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Obama pushes ahead with plan to rejuvenate black-Jewish alliance

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Then-candidate Barack Obama brought thousands of pro-Israel activists to their feet in June when he invoked the memories of two Jewish and one African American civil-rights volunteers who were murdered in Mississippi in 1964. (AIPAC)

Then-candidate Barack Obama brought thousands of pro-Israel activists to their feet in June when he invoked the memories of two Jewish and one African American civil-rights volunteers who were murdered in Mississippi in 1964. (AIPAC)

WASHINGTON (JTA) — Barack Obama’s pledge to use his presidency to revive the black-Jewish alliance starts on Day (minus) One — the day before he becomes president.

The president-elect’s inaugural committee has asked Jewish groups to make black-Jewish dialogue and joint outreach to the poor a focus of Martin Luther King Day commemorations Jan. 19. Renewing the classic civil rights alliance is part of the inauguration’s "big picture," a senior inauguration official told JTA.

The emphasis comes after a bruising campaign in which Jewish voters were targeted by anonymous campaigns attempting to depict Obama as a secret Muslim, as well as conservatives who questioned the candidate’s pro-Israel bona fides. It also comes after decades of mistrust fueled by disagreements over affirmative action, Israel’s relationship with South Africa and outright expressions of hostility from prominent black figures such as the Rev. Al Sharpton and Louis Farrakhan.

Obama, who has strong ties with influential members of the Chicago Jewish community, made it clear during the campaign that the alliance which helped bring about civil-rights change in the 1960s was a central focus of his Jewish outreach.

Invoking this alliance was a linchpin of his speech in May to thousands of members of the American Israel Public Affairs Committee, where references to domestic policy often fall flat. Not so with Obama: The Washington convention center filled with cheers when he invoked the memories of the three civil-rights volunteers — two Jews and an African American — who were murdered in Mississippi in 1964.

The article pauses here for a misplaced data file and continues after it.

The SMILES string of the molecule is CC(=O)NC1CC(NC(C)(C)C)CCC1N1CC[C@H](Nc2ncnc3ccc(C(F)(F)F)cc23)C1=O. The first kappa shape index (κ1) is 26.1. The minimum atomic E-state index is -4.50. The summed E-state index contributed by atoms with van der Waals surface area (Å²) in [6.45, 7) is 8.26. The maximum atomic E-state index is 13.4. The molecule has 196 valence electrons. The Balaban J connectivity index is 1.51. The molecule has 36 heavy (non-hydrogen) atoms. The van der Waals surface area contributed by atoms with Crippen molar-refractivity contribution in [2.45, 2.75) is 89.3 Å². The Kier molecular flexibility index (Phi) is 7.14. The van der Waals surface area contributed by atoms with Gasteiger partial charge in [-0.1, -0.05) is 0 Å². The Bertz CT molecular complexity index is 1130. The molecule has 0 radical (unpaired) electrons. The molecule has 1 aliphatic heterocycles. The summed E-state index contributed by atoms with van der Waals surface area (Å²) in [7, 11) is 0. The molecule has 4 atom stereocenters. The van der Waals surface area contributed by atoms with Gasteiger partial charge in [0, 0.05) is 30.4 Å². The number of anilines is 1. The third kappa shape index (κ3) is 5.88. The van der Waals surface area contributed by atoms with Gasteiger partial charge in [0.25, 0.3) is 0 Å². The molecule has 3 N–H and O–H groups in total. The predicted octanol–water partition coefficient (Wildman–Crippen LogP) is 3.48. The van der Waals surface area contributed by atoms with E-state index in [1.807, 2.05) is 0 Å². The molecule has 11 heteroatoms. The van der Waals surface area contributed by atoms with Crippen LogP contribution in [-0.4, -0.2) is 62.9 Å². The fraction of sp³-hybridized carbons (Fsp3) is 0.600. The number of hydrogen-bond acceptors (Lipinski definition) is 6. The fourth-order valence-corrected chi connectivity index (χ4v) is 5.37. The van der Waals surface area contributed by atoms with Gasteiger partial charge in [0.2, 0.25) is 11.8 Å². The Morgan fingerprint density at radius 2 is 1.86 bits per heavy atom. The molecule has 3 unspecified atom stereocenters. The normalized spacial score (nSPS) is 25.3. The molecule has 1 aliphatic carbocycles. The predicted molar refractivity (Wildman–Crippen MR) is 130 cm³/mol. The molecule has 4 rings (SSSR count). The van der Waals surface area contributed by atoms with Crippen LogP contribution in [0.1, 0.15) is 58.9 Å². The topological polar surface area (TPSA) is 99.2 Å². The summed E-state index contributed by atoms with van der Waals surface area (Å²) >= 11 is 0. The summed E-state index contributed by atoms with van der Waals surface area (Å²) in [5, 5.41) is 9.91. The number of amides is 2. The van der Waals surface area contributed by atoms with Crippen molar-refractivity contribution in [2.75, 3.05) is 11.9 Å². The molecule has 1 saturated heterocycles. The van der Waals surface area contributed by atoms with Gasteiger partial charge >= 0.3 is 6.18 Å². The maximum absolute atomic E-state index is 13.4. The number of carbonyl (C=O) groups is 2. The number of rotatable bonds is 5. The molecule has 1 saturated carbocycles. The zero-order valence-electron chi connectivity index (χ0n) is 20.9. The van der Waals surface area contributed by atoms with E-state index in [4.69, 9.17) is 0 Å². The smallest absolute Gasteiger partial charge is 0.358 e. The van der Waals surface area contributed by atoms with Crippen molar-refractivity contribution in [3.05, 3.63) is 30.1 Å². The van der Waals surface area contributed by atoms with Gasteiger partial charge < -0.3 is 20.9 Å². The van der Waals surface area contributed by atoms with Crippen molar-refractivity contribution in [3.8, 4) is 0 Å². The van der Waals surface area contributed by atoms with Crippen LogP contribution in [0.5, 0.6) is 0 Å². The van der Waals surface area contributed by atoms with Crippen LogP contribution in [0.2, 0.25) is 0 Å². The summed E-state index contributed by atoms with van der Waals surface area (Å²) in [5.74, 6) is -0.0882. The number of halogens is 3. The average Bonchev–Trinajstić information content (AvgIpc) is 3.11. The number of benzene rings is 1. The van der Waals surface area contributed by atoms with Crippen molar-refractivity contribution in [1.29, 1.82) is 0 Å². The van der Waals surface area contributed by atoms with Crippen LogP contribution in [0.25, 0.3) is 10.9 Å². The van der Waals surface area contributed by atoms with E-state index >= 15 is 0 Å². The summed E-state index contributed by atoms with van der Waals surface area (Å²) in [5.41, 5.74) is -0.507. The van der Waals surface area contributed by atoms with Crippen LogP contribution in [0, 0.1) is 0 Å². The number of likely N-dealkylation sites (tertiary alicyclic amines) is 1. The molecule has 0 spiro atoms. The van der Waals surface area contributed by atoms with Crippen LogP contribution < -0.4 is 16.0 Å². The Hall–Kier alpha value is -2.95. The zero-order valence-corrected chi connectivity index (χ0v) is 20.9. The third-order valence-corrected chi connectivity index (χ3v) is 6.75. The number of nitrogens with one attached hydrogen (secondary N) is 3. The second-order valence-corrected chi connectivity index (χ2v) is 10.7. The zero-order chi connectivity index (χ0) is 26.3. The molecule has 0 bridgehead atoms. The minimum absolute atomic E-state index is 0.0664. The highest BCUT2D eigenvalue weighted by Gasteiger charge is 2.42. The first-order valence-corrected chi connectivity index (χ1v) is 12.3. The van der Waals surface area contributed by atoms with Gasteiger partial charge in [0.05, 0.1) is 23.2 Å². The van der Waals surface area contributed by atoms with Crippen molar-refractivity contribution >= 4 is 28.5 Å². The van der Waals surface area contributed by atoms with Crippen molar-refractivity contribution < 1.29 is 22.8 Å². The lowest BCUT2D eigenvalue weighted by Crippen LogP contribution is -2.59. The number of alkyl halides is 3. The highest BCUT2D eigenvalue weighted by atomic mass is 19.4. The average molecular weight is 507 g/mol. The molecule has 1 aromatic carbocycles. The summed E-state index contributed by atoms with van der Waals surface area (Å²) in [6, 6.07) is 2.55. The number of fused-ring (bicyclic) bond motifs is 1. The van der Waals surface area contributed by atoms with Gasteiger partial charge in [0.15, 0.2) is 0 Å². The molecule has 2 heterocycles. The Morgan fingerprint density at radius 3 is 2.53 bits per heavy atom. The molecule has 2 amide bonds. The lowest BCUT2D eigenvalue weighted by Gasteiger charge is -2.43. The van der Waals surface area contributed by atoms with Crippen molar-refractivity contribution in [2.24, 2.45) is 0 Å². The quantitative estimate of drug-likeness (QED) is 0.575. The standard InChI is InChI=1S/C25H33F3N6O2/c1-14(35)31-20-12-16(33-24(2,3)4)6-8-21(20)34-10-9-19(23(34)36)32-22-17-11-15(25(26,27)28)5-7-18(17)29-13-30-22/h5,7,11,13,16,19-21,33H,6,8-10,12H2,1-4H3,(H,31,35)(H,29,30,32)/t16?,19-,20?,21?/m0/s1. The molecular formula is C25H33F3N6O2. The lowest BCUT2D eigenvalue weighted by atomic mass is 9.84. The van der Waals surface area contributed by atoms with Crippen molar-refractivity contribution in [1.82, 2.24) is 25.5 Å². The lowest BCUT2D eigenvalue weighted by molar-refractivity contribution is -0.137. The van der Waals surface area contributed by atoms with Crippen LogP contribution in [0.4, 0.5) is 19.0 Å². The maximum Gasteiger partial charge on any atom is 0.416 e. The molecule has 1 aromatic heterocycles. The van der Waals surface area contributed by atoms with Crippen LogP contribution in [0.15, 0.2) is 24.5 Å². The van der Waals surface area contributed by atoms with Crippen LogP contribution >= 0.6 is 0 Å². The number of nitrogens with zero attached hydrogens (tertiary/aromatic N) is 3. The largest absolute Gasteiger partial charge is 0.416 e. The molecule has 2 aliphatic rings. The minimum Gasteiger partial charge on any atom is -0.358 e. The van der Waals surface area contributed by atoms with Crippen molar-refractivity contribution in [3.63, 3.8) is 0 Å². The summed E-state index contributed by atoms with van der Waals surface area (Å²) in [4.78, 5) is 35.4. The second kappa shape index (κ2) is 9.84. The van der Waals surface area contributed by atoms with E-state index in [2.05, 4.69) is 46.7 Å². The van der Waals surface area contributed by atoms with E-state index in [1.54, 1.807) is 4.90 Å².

"In the great social movements in our country’s history, Jewish and African Americans have stood shoulder to shoulder," Obama said. "They took buses down south together. They marched together. They bled together. And Jewish Americans like Andrew Goodman and Michael Schwerner were willing to die alongside a black man — James Chaney — on behalf of freedom and equality."

A few months earlier, during a speech at last year’s commemoration of the King holiday at the slain civil-rights leader’s church in Atlanta, Obama criticized anti-immigrant and anti-gay sentiment in some corners of the black community. He also lamented that the “scourge of anti-Semitism has, at times, revealed itself in our community.”

Throughout his campaign, Obama made his desire to bridge the divide a focus of his talks with Jewish leaders, said Deborah Lauter, the Anti-Defamation League’s national civil-rights director.

"When Abe met with Obama, Obama conveyed to him he would like to see the historic black-Jewish roots renewed," Lauter said, referring to Abraham Foxman, ADL’s national director.

Lauter said Obama’s commitment might help spur an alliance that has faltered in recent years. Charged with reviewing what ADL chapters had planned for Martin Luther King Day, she noticed that plans for events bringing blacks and Jews together had decreased.

"There are some pockets of activity, but they’re not what they used to be," Lauter said. "The ones that exist work well, but it hasn’t been a priority."